Saudi gets tough on cyber crime

Saudi Arabia is preparing to bring in a tough new law in order to reduce and prevent electronic crime, according to the Kingdom’s Arab News website.

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By  Matthew Wade Published  August 13, 2006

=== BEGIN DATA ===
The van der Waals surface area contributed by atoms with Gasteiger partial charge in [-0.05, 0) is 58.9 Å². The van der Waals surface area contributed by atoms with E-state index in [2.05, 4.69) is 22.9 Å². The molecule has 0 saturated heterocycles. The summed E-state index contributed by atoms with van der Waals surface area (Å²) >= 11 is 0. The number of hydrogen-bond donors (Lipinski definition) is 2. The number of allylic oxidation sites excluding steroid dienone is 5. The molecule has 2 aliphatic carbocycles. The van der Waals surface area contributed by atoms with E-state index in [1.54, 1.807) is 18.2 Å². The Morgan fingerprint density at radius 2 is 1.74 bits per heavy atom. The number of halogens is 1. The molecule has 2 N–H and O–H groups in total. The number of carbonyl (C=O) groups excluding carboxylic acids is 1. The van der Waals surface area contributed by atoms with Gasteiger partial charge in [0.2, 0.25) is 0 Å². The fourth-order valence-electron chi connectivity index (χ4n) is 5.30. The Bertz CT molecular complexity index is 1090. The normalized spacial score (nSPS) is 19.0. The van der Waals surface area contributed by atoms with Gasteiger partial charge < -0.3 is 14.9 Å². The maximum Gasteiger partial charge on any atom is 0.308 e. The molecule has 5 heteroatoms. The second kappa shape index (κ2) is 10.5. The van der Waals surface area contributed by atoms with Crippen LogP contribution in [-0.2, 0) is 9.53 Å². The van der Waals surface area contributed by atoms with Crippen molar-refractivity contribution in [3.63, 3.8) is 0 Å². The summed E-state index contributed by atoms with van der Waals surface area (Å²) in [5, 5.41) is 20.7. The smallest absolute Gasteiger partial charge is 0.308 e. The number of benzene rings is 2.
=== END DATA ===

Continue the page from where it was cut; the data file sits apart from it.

Saudi Arabia is preparing to bring in a tough new law in order to reduce and prevent electronic crime, according to the Kingdom’s Arab News website. A new report on this site suggests that the draft law will be debated by the Kingdom’s Shoura Council within the next few weeks. This law will see those charged with electronic crimes to be sentenced either up to 10 years in prison, or fined SR5 million, or both. According to Abdul Rahman Al-Yami, head of the Shoura’s Communications and Information Technology Committee and quoted on ArabNews.com, the law will include 16 articles, with its overall aim being to prevent the internet being used to either cause harm to, or defame, Saudi Arabian individuals and organisations. Article 3 of the law for instance also targets those found logging into private e-mail messages without permission and misusing mobile cameras. Al-Yami added that the new law would apply not only to hackers but also to consumers who use Bluetooth technology, as included on many new mobile phones, to send inappropriate pictures. In 2002 Saudi authorities banned the sale and use in the Kingdom of mobile phones featuring built-in digital cameras. However, these products still found their way onto the Kingdom’s market in large numbers and were even still publicly promoted, including in the capital city, Riyadh. The camera phone ban was overturned in December, 2004.

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